Wednesday, September 5, 2007

Should Your Corporate and Private Blogging Identities Intersect?

In my first customer engagement position, I chose to have my identity with the company unrelated to my public blogging identity.

I didn't try to hide it, per se. I simply didn't advertise it and I didn't use the Hebrew name by which I'm generally known. In my public blogging identity I use the name Yehuda. My name at the company was simply my English first name. I never mentioned on my public blog what company I was working for on the side.


One, I didn't want what I wrote on the company blog to reflect on my public blogging identity. This one is a little strange, I admit. But the company had absolutely nothing to do with my usual blogging subjects. And I really didn't like the direction and content I was asked to produce; I had to write only about the company itself or the company's site, every day.

I hope to never find myself in this position again.

Two, should I ever stop working for the company, as I in fact did, I didn't want searches for my name to be confused.

Three, the company didn't want to be responsible for anything I wrote about on my personal blog.

As to this, the decision as to whether you link identities may be up to you, or the company, or a joint agreement.

As Gavin pointed out in the comments on the last post, you may simply be writing a blog which is supposed to be popular but not necessarily directly related to the company or product. In which case, hiding your identity doesn't seem to make much sense. It's just another blog you write.

On the other hand, if you're representing the company and blogging about company things, it might make sense to hide your identity. Programmers and managers may go through more than one company in their work life, but they usually don't work publicly in two locations at once, I think. Marketers might, but their name isn't usually public anyway, only the name of the ad agency they work for.

My new company is in the game industry, which overlaps with my public blogging identity. When the company publicizes, I will probably declare my identity by my public name (Yehuda). I will have to disclose my new company relationship on my own blog so that people know this if I promote the company's service or product, or speak about other companies or products in the same field.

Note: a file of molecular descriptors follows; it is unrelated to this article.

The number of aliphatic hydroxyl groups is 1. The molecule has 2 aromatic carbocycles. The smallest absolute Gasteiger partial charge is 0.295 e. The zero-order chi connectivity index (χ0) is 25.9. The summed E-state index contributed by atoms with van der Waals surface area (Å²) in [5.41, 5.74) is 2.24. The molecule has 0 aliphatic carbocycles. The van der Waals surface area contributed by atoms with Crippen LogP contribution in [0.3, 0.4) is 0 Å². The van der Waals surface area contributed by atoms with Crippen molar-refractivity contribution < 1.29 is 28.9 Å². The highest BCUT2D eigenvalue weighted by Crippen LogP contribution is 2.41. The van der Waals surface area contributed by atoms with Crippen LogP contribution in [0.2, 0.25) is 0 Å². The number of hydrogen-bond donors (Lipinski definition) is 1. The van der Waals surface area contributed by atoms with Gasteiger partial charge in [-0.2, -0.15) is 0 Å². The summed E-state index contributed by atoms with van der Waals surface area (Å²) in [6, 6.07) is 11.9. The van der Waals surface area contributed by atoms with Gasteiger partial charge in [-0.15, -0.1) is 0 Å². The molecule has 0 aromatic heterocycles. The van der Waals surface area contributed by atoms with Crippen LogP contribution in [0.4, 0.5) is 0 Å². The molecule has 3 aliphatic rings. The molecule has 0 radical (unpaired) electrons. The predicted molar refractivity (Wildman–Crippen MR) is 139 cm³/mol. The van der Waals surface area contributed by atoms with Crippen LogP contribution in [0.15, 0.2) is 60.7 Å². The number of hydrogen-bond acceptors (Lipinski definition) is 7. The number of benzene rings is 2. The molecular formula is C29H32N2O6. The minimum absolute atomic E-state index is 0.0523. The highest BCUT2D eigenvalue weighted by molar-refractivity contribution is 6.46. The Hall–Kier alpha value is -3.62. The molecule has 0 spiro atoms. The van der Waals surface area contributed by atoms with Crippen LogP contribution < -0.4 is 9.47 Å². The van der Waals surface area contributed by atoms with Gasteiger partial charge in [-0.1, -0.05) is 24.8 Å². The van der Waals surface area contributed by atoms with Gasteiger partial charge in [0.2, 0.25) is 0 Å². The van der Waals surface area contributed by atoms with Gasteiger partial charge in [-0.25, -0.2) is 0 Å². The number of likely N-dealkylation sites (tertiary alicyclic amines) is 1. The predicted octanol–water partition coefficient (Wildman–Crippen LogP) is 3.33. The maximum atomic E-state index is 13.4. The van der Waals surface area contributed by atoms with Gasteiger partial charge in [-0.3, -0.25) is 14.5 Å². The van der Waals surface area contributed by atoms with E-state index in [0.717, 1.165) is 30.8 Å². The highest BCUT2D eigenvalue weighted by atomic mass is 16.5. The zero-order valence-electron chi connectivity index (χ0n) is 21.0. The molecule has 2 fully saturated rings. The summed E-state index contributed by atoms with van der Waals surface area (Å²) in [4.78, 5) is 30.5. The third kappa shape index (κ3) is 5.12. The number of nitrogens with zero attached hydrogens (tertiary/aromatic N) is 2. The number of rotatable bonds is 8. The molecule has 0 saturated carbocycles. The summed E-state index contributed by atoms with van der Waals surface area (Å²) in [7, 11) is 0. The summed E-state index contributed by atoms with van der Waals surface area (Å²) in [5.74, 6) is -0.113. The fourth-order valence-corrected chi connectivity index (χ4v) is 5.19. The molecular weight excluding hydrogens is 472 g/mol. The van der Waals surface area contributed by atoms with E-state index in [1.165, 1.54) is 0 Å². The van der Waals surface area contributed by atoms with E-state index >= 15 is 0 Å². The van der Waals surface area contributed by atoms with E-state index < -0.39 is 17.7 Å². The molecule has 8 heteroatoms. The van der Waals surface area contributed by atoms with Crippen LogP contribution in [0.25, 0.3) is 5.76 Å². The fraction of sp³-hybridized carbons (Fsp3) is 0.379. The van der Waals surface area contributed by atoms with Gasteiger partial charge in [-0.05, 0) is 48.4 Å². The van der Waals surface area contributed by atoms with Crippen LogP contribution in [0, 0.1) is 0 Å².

The benefit to blogging under my public name is that I can build on the relationships I have established. Of course, these relationships were established before I joined this company, so any such building will have to be delicately done indeed. I have to really believe in the new company and their product. And I don't want my friendly relationships to turn sour. It's a delicate line to walk.

One more issue about two blogging identities is the issue of leaving comments on blogs. This affects you even if you have a single identity, but run more than one blog.

When I was working for my first company, when I left a comment in the capacity of my work I left it in my work's identity and with my name linked to my work blog. Since there was no overlap between the places I would normally leave comments, and the places I left comments in the capacity of working for the company, there wasn't any conflict.

In my new job I will have to decide when I am leaving a comment if it's on behalf of myself or my new company. Though both my public blog and the company are in the game industry, they encompass slightly different niches within the industry, so I may get off without too much difficulty.

If you have two blogs, you have to decide the same thing. If you sometimes leave back links to one blog and sometimes to another, this results in splitting the effectiveness of your commenting by splitting the resulting back traffic to more than one location.



Gavin Schmitt said...

That's an excellent point (which again I hadn't thought about). I mean how many identities can you really manage at a time, without getting it all screwed up?

Blogging aside, how many identities does the average online-living person have? Between an IM contact, email, and profile name on any given message board they've signed up to use?

I grew up with internet access, and over time I've established several contact identities. Not even with the intent of keeping them separate -- at one time they were just different contexts.

I wonder how hard it is for people to associate those identities together? My AIM user name (listed on my website) is unrelated to the name I use here, on my company web profile, and on face book, which is also different from the commenting name I use on . Likewise, I just use "Robot Martini" as a general contact name on myspace, moli, geekalize, and on the playstation 3 network... How much damage do you think I'm doing to my own traffic from this?

And is that damage greater than would be done by re-introducing communities to one, singular identity?

Yehuda said...


I think you're doing some damage, assuming that you're not ashamed of anything you've done online.

The more everything links together, the more it will ultimately all funnel back to where you want it.

If you absolutely have to merge these identities, you may as well get it over with now instead of waiting to do it later. Otherwise, you can just let some fade out.


Gavin Schmitt said...

I suppose the question left is: should I make the identity 'me;, or the more immediately connectible company name? Is Gavin Schmitt, the person, a more important impression to make on people, to make recognizable/memorable to them, than the company's name? Or is it the opposite?

I don't think there is a correct answer to this one... regardless of this being an unusual case (I am the company's CEO and a 'meh' rank blogger).

Just a thought